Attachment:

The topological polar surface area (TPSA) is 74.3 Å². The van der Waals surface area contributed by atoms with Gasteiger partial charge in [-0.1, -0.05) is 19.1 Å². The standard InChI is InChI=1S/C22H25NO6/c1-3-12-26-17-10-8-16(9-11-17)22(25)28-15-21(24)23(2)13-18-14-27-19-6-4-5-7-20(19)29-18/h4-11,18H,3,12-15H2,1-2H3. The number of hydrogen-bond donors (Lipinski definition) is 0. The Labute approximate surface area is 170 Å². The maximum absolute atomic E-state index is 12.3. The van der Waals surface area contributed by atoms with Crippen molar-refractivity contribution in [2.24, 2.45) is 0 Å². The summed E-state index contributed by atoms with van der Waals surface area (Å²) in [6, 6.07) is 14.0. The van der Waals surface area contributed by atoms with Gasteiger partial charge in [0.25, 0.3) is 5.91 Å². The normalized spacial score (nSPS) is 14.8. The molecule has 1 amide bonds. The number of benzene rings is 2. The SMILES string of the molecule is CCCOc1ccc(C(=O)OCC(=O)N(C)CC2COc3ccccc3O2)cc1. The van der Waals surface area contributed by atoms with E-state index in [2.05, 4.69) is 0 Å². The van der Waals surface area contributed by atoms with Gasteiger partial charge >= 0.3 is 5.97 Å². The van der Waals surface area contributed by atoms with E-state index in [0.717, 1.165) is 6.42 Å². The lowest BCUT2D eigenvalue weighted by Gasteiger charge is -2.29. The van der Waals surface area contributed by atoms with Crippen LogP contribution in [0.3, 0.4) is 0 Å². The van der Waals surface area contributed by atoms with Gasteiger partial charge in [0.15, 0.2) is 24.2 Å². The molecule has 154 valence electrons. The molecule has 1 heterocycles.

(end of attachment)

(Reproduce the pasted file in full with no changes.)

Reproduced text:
The topological polar surface area (TPSA) is 74.3 Å². The van der Waals surface area contributed by atoms with Gasteiger partial charge in [-0.1, -0.05) is 19.1 Å². The standard InChI is InChI=1S/C22H25NO6/c1-3-12-26-17-10-8-16(9-11-17)22(25)28-15-21(24)23(2)13-18-14-27-19-6-4-5-7-20(19)29-18/h4-11,18H,3,12-15H2,1-2H3. The number of hydrogen-bond donors (Lipinski definition) is 0. The Labute approximate surface area is 170 Å². The maximum absolute atomic E-state index is 12.3. The van der Waals surface area contributed by atoms with Crippen molar-refractivity contribution in [2.24, 2.45) is 0 Å². The summed E-state index contributed by atoms with van der Waals surface area (Å²) in [6, 6.07) is 14.0. The van der Waals surface area contributed by atoms with Gasteiger partial charge in [0.25, 0.3) is 5.91 Å². The normalized spacial score (nSPS) is 14.8. The molecule has 1 amide bonds. The number of benzene rings is 2. The SMILES string of the molecule is CCCOc1ccc(C(=O)OCC(=O)N(C)CC2COc3ccccc3O2)cc1. The van der Waals surface area contributed by atoms with E-state index in [2.05, 4.69) is 0 Å². The van der Waals surface area contributed by atoms with Gasteiger partial charge >= 0.3 is 5.97 Å². The van der Waals surface area contributed by atoms with E-state index in [0.717, 1.165) is 6.42 Å². The lowest BCUT2D eigenvalue weighted by Gasteiger charge is -2.29. The van der Waals surface area contributed by atoms with Crippen LogP contribution in [0.3, 0.4) is 0 Å². The van der Waals surface area contributed by atoms with Gasteiger partial charge in [0.15, 0.2) is 24.2 Å². The molecule has 154 valence electrons. The molecule has 1 heterocycles.